During development, the atria initially share a common chamber. As the two begin to separate, the septum is not fully formed to allow blood shunting from the right to left atrium in order for blood to bypass the lungs. The septum primum and spina vestibuli grow together to divide the right and left atria during the fifth week of development. This results in the formation of the foramen primum. The septum primum continues to grow until the sixth week when the dorsal and ventral cushions fuse to form the atrioventricular septum. The fusion process closes the foramen primum via controlled cell death (apoptosis), and several smaller perforations come together to form the foramen secundum. The perforations form before the foramen primum closes completely, ensuring the shunting process continues at all stages.
The septum primum is on the left side of the heart in the left atrium while the septum secundum is much thicker and is located on the right side, in the right atrium. During development, blood shunts from the floor of the right atrium through the foramen ovale in the septum secundum then up through the foramen secundum in the septum primum. The foramen secundum is positioned so that blood exits in the ceiling of the left atrium and then out through the left ventricle and the aorta. The position of the foramen secundum and the size of the septum primum are crucial to ensuring that blood not flow backwards from the left atrium to the right atrium. The septum primum, being much thinner, is easily pressed against the septum secundum if blood attempts to flow in the reverse direction, effectively sealing off both the foramen secundum and the foramen ovale.
Closing during birth
To provide proper blood flow as a newborn, the foramen secundum and foramen ovale must close at birth. Since the lungs now require a significant amount of blood flow, the vessels going to and from the lungs undergo dilation. While the pulmonary artery and pulmonary veins are dilating, the umbilical artery and umbilical vein are severed at the cutting of the umbilical cord, or the funiculus umbilicalis. This combination results in a reversal of pressure differences between the atria, and the septum primum is permanently forced against the septum secundum. This holds true even during atrial diastole, when the pressure is significantly less than atrial systole.
An ostium secundum that persists at large size can be a source of atrial septal defects. Foramen secundum atrial septal defects are the most common atrial septal defects. This defect can arise as a result of defects of the septum primium and the septum secundum. For the septum primum, the problem can arise as a result of excess resorption of the septum during the process of apoptosis in order to form the foramen secundum. For the septum secundum, its inadequate growth can cause atrial septal defect since it is supposed to grow and eventually overlap the foramen secundum so as to form the oval foramen.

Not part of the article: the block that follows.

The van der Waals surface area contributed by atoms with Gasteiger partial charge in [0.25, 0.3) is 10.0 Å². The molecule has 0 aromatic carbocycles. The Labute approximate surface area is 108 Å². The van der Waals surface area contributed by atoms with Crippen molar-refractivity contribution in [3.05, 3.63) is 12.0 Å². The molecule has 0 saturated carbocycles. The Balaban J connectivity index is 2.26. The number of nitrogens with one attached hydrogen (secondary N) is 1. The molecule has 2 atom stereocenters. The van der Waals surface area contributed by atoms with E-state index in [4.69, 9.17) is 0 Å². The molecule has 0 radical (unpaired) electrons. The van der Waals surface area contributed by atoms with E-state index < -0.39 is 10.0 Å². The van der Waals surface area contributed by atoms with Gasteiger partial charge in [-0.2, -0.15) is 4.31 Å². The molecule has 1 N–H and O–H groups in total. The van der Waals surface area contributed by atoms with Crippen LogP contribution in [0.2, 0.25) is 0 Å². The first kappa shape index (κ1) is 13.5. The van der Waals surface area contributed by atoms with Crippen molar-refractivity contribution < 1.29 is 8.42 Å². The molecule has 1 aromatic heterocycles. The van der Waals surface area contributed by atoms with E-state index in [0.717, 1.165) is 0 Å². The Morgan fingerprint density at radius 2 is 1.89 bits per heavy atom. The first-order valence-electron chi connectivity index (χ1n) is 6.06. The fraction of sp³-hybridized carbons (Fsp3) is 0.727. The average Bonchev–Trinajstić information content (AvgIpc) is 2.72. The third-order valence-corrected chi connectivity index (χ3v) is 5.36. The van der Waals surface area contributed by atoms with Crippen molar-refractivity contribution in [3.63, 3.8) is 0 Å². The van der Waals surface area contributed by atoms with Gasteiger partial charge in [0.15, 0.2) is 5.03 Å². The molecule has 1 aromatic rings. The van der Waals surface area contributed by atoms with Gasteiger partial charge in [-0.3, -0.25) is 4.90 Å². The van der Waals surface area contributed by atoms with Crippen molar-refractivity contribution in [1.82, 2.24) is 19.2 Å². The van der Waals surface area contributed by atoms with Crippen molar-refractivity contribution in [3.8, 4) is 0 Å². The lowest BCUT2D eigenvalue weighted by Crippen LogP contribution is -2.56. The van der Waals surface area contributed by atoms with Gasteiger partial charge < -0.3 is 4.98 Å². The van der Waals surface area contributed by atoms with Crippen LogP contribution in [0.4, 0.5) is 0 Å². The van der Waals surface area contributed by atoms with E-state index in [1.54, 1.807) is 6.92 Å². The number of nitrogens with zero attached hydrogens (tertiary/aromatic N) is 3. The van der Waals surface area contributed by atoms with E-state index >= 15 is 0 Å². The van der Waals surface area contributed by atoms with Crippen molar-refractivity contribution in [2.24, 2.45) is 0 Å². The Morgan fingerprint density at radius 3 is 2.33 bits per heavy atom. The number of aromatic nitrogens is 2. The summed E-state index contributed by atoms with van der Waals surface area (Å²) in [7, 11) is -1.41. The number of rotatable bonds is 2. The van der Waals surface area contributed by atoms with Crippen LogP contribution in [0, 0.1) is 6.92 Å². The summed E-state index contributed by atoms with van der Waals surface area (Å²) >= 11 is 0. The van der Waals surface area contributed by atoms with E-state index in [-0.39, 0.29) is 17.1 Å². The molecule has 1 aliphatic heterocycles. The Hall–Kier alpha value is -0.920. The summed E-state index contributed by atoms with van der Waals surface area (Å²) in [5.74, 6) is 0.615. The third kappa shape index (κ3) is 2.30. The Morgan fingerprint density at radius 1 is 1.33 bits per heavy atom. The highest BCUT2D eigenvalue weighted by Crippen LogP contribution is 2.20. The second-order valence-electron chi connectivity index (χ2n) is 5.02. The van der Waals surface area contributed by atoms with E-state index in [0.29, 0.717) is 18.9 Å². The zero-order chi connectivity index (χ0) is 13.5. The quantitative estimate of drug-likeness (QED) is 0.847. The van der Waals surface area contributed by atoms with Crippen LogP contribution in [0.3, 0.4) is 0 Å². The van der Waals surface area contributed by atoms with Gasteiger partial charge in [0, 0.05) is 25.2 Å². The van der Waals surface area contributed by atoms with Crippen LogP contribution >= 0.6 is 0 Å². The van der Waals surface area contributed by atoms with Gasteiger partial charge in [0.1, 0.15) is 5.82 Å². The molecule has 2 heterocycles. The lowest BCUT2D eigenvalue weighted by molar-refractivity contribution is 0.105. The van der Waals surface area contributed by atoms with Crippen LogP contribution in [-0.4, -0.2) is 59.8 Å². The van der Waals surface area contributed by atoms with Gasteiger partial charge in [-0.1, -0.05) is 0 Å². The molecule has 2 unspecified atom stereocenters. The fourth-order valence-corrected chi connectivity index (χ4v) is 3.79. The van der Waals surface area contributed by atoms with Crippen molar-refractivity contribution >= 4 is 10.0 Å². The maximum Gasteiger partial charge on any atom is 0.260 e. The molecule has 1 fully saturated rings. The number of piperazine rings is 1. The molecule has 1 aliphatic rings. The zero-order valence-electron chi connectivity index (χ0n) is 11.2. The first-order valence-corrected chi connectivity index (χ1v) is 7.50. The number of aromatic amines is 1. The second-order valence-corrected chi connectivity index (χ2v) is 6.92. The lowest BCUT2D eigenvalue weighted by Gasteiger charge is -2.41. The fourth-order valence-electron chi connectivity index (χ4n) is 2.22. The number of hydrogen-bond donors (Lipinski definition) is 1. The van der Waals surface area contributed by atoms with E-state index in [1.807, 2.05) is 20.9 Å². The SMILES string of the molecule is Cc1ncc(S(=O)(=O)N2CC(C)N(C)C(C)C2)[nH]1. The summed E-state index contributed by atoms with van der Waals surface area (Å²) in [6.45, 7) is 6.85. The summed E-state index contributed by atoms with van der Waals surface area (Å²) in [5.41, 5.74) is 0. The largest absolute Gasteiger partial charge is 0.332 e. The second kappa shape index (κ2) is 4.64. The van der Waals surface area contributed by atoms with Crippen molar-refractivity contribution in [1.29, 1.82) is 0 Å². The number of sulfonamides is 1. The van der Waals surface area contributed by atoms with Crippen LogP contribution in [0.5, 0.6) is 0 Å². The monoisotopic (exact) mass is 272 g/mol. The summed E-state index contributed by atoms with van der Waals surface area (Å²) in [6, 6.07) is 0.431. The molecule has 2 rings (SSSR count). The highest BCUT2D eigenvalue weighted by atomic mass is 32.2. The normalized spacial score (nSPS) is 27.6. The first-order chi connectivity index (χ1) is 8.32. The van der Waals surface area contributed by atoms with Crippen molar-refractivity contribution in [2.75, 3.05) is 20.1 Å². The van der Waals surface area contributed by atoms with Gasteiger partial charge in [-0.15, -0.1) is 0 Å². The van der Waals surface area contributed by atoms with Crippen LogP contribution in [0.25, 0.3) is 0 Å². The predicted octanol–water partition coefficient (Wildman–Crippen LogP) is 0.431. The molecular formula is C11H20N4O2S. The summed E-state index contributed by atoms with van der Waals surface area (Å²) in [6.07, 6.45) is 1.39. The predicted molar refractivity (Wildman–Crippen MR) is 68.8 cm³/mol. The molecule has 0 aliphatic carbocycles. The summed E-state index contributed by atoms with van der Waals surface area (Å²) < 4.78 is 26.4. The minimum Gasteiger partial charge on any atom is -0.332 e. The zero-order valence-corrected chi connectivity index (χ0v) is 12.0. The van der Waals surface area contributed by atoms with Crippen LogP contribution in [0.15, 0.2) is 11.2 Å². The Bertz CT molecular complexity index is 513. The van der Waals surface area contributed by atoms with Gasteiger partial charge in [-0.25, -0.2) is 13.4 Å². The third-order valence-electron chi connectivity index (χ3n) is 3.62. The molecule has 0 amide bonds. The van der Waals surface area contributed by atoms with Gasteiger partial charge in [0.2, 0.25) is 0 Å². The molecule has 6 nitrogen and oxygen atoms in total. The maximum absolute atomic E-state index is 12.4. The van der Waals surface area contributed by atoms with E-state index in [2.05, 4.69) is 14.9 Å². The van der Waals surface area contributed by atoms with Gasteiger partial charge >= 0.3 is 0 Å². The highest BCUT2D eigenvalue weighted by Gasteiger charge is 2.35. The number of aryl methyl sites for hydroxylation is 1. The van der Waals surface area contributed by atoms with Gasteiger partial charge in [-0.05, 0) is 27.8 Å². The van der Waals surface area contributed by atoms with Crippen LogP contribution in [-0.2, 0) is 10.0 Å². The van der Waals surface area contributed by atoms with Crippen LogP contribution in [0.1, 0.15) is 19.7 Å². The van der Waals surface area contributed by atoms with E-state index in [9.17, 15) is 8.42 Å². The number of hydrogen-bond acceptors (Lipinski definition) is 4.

Treatment of ostium secundum atrial septal defects
Newborns with small foramen secundum atrial septal defects have been shown to spontaneously correct by the third or fourth year of life. Therefore, medical supervision is generally accepted as a preventive measure for those diagnosed in infancy, rather than surgical intervention or use of other medical devices.
If surgery is required, it is performed using minimally invasive techniques via robotic surgery that often requires only a few days of hospital stay. Surgical intervention should result in full closure of the foramen secundum, and mortality rates are similar to those for general anesthesia. The repair can be made by suturing the atrial septum or, if the foramen secundum is large in size, a patch can be made from the patient's pericardium to fully separate each atrium. The synthetic material Dacron may also be used to create a repair patch.
Inserting a catheter has proven to be a safe and successful method for closing the foramen secundum in children. This method avoids the symptoms that accompany most ostium secundum atrial septal defects. The catheter is inserted into the femoral vein in the leg and moved into place in the atrial septum. Transesophageal echocardiography is accepted as the method to monitor this procedure which, when performed correctly, has shorter recovery times than surgical intervention. Complications of catheter insertion often include nausea and vomiting, blood vessel obstruction, pain, and hemorrhage. The most common problem with this preventive measure is the incomplete closing of the foramen secundum.
There is at present no drug therapy for foramen secundum atrial septal defects, although infective endocarditis is a postoperative concern. To prevent this condition, a prophylactic is used for six months after the operation.
Many patients with a foramen secundum that persists into adulthood will remain asymptomatic throughout their lives. A mortality rate of less than one tenth of one percent is expected if the operation is performed correctly. Some argue that if the operation is performed before eight years of age, few cardiac abnormalities such as cardiac dysrhythmia are expected later in life. Others argue that the operation can take place as late as age 24, to limit cardiac complications in middle age or later. Some sources have argued that mitral regurgitation and mitral valve prolapse are common after age 40, if the ostium secundum is not repaired by age 24. Operative closure of atrial septal defects after age 40, and the ability to diminish symptoms at all remains controversial. Some data does suggest that even after that age, symptoms can be alleviated via surgical intervention, including prevention of Arrhythmogenic right ventricular dysplasia and other associated cardiac abnormalities.
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